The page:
T5:19/20 Brighton Sea Front

Basking in the British sunshine (it does happen) is the 19th disk of the T5 series, which is the 20 centuries of the last two millennia. The 19th century offers many suitable graphical motifs, and this disk has chosen a bicycle, a car, and a railway locomotive. Can you make out anything else? There is a football thing in the middle. Above that is a building. There’s a spiral thing on the right, and a corkscrew underneath the football.

Geograph 3150974 by Keith Edkins

(Image: © Copyright Keith Edkins and licensed for reuse under Creative Commons Attribution-ShareAlike 2.0 License.)

I can just make out the symbol “He” – which represents the chemical symbol for the element Helium, which was discovered in 1895.

At the left is a e-, which would suggest electrons:

Irish physicist George Johnstone Stoney suggested that there existed a “single definite quantity of electricity”, the charge of a monovalent ion. Stoney initially coined the term electrolion in 1881. Ten years later, he switched to electron to describe these elementary charges, writing in 1894: “… an estimate was made of the actual amount of this most remarkable fundamental unit of electricity, for which I have since ventured to suggest the name electron”.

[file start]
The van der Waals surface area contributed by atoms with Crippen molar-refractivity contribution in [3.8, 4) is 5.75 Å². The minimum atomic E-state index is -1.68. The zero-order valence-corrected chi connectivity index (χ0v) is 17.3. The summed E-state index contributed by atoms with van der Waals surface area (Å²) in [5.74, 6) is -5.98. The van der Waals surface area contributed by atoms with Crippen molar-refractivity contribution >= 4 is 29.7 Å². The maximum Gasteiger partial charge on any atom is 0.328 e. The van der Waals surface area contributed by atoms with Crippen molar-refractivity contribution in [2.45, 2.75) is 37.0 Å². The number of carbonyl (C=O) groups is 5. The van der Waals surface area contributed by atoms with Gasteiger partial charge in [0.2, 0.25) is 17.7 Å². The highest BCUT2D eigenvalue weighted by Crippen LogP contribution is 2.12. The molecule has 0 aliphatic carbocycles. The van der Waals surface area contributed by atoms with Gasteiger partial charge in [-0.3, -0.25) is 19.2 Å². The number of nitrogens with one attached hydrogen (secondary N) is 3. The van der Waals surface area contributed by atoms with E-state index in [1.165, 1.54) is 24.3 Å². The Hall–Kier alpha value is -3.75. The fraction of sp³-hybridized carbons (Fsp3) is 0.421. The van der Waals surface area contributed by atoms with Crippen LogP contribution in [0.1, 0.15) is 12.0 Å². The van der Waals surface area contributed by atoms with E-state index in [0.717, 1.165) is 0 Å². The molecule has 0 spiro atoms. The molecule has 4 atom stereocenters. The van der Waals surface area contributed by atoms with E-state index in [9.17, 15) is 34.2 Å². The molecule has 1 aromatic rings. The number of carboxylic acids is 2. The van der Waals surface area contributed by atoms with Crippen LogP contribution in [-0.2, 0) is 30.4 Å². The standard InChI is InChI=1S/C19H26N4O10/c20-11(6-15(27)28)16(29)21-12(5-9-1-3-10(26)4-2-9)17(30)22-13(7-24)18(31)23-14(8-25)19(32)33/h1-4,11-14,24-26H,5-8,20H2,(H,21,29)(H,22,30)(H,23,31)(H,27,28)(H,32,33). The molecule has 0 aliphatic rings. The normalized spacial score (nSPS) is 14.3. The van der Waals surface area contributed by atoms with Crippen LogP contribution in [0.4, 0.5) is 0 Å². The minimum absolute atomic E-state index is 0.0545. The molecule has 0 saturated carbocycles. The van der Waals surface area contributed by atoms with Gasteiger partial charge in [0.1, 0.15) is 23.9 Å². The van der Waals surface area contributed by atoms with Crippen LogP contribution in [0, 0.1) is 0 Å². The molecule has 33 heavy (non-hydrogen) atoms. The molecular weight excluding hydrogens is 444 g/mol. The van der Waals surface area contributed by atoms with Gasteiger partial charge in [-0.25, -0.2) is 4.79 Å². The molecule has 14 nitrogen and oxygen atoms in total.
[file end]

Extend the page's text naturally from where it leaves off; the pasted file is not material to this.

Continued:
Right at the top, and very difficult to spot, particularly on this copy of the disk, is an equation. After some research, I decided that this was “the Maxwell–Faraday equation, a generalisation of Faraday’s law that states that a time-varying magnetic field is always accompanied by a spatially-varying, non-conservative electric field, and vice versa”.

maxwell-faraday equation

I wonder if there’s a copy of the original drawings anywhere. It would be nice to see all the details.

Update

Now I’ve managed to get hold of the original illustration (thanks to commenter Clyde), it’s easier to see some of the details that are hard to make out on the original metal disk.

19 century

It’s now possible to make out: a finch (Darwin?), some Morse code (which I think says “BUSY TIMES”), a bellows camera on a tripod, the Eiffel Tower, a radio wave, the telephone, telegraph poles, fossils, an X-ray, and a light bulb at the top.

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